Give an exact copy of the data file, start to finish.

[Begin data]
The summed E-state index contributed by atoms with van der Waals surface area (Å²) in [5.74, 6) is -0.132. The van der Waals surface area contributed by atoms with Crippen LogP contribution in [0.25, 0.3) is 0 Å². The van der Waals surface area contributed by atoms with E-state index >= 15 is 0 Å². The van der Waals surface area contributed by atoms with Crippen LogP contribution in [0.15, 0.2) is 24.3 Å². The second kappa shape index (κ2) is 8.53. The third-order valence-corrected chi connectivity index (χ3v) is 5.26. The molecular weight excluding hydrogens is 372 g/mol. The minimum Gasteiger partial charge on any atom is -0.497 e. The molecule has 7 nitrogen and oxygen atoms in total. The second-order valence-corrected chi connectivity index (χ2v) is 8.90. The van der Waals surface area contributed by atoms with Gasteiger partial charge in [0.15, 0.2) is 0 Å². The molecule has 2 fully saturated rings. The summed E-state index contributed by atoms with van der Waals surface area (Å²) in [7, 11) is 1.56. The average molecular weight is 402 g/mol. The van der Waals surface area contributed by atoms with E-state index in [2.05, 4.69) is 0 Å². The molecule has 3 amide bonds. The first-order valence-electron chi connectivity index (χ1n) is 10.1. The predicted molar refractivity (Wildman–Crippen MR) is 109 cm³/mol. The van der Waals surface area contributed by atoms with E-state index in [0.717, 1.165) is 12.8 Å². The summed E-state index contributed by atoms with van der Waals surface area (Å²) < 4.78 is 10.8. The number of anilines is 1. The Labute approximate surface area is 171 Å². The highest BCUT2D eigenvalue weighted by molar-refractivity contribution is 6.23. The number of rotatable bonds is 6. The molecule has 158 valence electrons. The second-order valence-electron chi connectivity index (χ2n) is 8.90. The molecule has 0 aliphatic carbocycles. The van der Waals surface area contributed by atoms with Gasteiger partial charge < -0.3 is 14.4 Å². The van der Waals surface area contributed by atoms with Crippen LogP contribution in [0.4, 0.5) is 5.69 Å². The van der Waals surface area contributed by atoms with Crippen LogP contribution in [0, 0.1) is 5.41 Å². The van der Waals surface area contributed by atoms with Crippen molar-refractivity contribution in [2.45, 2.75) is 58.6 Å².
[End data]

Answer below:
The summed E-state index contributed by atoms with van der Waals surface area (Å²) in [5.74, 6) is -0.132. The van der Waals surface area contributed by atoms with Crippen LogP contribution in [0.25, 0.3) is 0 Å². The van der Waals surface area contributed by atoms with E-state index >= 15 is 0 Å². The van der Waals surface area contributed by atoms with Crippen LogP contribution in [0.15, 0.2) is 24.3 Å². The second kappa shape index (κ2) is 8.53. The third-order valence-corrected chi connectivity index (χ3v) is 5.26. The molecular weight excluding hydrogens is 372 g/mol. The minimum Gasteiger partial charge on any atom is -0.497 e. The molecule has 7 nitrogen and oxygen atoms in total. The second-order valence-corrected chi connectivity index (χ2v) is 8.90. The van der Waals surface area contributed by atoms with Gasteiger partial charge in [0.15, 0.2) is 0 Å². The molecule has 2 fully saturated rings. The summed E-state index contributed by atoms with van der Waals surface area (Å²) in [7, 11) is 1.56. The average molecular weight is 402 g/mol. The van der Waals surface area contributed by atoms with E-state index in [2.05, 4.69) is 0 Å². The molecule has 3 amide bonds. The first-order valence-electron chi connectivity index (χ1n) is 10.1. The predicted molar refractivity (Wildman–Crippen MR) is 109 cm³/mol. The van der Waals surface area contributed by atoms with E-state index in [0.717, 1.165) is 12.8 Å². The summed E-state index contributed by atoms with van der Waals surface area (Å²) < 4.78 is 10.8. The number of anilines is 1. The Labute approximate surface area is 171 Å². The highest BCUT2D eigenvalue weighted by molar-refractivity contribution is 6.23. The number of rotatable bonds is 6. The molecule has 158 valence electrons. The second-order valence-electron chi connectivity index (χ2n) is 8.90. The molecule has 0 aliphatic carbocycles. The van der Waals surface area contributed by atoms with Gasteiger partial charge < -0.3 is 14.4 Å². The van der Waals surface area contributed by atoms with Crippen LogP contribution in [0.4, 0.5) is 5.69 Å². The van der Waals surface area contributed by atoms with Crippen LogP contribution in [0, 0.1) is 5.41 Å². The van der Waals surface area contributed by atoms with Crippen molar-refractivity contribution in [2.45, 2.75) is 58.6 Å².